Since purchasing my torchio from EmilioMiti in 2010, I have developed many different pasta dough recipes for the torchio. During this time, I never intentionally made a soft dough like the one featured in the Pasta Grannies’ sos cannisones video. Based upon my experience, using a soft dough in a torchio risks creating a sticky pasta mess, especially when extruding a long, thin noodle. Most of the torchio dough recipes on my blog make a pasta that extrudes with minimal sticking.


I recently rewatched the sos cannisones video and curiosity got the best of me: Why might these Sardinians opt for a super soft dough? I retired to my Pasta Lab to try to answer this question by making a soft semolina and water dough for my torchio. I used the following recipe, which serves 2 to 3 depending upon appetites.

1. Put 150 grams of Central Milling Organic semolina into the bowl of a standing mixer equipped with a mixing paddle. Fill a spouted cup with 68 grams of warm water (115°F).

2. Turn on the mixer and set it at its lowest speed. Very—and this is key—slowly dribble the warm water into the fine semolina. Add just a few grams of water at a time and patiently wait between each small pour of water to allow the mixer to incorporate the water into the semolina. From start to finish, this step takes me about 9 minutes, give or take. Slowly adding water helps the semolina to completely hydrate.


3. When the dough comes together in the mixer’s bowl, turn off the mixer and form the dough, which should feel quite soft, into a log shape that will fit into the torchio’s chamber. Wrap the shaped dough in plastic and let it rest at room temperature for 30 minutes.


I cannot say with certainty what bronze die the Sardinians employ to make their sos cannisones, but I think they use a gargati die. I decided to make 8-inch long tubes, so I placed an inverted bowl 8-inches from the bottom of the press to act as a cutting guide.


4. Unwrap the dough, place it in the torchio’s chamber, set the piston into the chamber and turn the handle. Cut the pasta at the desired length and carefully place each piece of pasta on a linen towel, making sure that each one does not touch its neighbor. The pasta should feel tacky, but not unworkably sticky. Let the pasta dry, turning occasionally, at room temperature for about 2 to 3 hours.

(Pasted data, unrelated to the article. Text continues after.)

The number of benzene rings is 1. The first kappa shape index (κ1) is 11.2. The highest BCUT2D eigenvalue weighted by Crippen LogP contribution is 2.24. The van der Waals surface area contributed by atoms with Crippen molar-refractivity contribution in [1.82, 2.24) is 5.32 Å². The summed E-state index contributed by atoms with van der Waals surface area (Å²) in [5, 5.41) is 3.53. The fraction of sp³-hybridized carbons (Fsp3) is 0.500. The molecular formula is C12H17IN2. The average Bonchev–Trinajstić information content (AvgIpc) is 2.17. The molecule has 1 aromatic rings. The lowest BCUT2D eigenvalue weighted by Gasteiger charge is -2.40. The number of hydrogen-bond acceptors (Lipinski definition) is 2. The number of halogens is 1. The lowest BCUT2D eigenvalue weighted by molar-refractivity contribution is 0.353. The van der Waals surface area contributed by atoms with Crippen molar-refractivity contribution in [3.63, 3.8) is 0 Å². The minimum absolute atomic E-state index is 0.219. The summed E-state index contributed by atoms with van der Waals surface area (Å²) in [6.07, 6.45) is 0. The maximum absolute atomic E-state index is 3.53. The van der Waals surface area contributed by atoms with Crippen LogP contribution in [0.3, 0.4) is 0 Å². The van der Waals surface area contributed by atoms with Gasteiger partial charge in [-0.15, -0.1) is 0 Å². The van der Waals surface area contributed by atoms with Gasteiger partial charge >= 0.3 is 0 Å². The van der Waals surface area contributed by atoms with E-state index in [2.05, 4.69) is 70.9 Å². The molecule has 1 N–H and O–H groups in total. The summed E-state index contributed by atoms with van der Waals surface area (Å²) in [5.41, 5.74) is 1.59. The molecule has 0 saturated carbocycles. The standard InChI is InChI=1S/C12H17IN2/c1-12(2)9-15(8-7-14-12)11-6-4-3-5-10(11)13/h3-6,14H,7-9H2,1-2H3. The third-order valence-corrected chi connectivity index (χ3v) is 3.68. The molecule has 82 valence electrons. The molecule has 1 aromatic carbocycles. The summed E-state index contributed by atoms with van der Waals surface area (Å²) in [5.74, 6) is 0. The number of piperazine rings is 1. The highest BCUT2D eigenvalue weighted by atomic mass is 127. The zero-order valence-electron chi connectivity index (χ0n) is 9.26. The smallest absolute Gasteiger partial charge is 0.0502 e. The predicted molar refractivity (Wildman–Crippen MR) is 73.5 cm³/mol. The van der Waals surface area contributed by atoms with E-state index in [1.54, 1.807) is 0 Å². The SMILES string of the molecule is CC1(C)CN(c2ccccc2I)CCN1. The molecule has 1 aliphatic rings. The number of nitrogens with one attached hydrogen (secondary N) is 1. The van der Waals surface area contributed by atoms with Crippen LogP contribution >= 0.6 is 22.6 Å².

These thick, hollow pasta tubes take time to cook. Add them into a pot of boiling saltwater and start tasting after about 7 minutes. I boiled my last batch for almost 9 minutes. As is my custom, I add my cooked pasta to its sauce and cook the two together until the sauce almost disappears.

And speaking of sauce, by watching the Pasta Grannie video, one learns that these Sardinians top their sos cannisones with a simple tomato sauce. I went for a completely different sauce: lamb, artichoke and pecorino cheese.


I came away from my experiment with the following conclusion: A torchio-extruded pasta made with a soft semolina and warm water dough has an excellent chewy texture. In my opinion, this texture alone warrants the extra efforts needed when extruding and drying pasta made with this soft dough. Further, as expected, it takes much less force to turn the torchio when using a soft as opposed to a dry dough.

I tried a soft dough multiple times with a number of different bronze dies. Personally, I prefer the pasta from a fiorentini die (here) to that from the gargati. I like the fiorentini’s thinner wall thickness and the pasta only takes about 4 minutes to cook.

Unless you commit to heavily dusting your pasta with flour while extruding, I do not recommend a very soft dough to make a long, thin, string-like shape. I tried this soft semolina and water dough using a bigoli die—without dusting—and I had A Huge Mess on my hands. The bigoli strands glommed on to each other, reminding me why I worked so hard to develop relatively non-sticky dough for my torchio. Because Bottene’s Model B Torchio allows one to change dies mid-extrusion, I simply balled up the bigoli mess, added the pasta back to the press, swapped out my bigoli die with a fiorentini die, and proceeded to make a fresh batch of fiorentini. Pretty neat.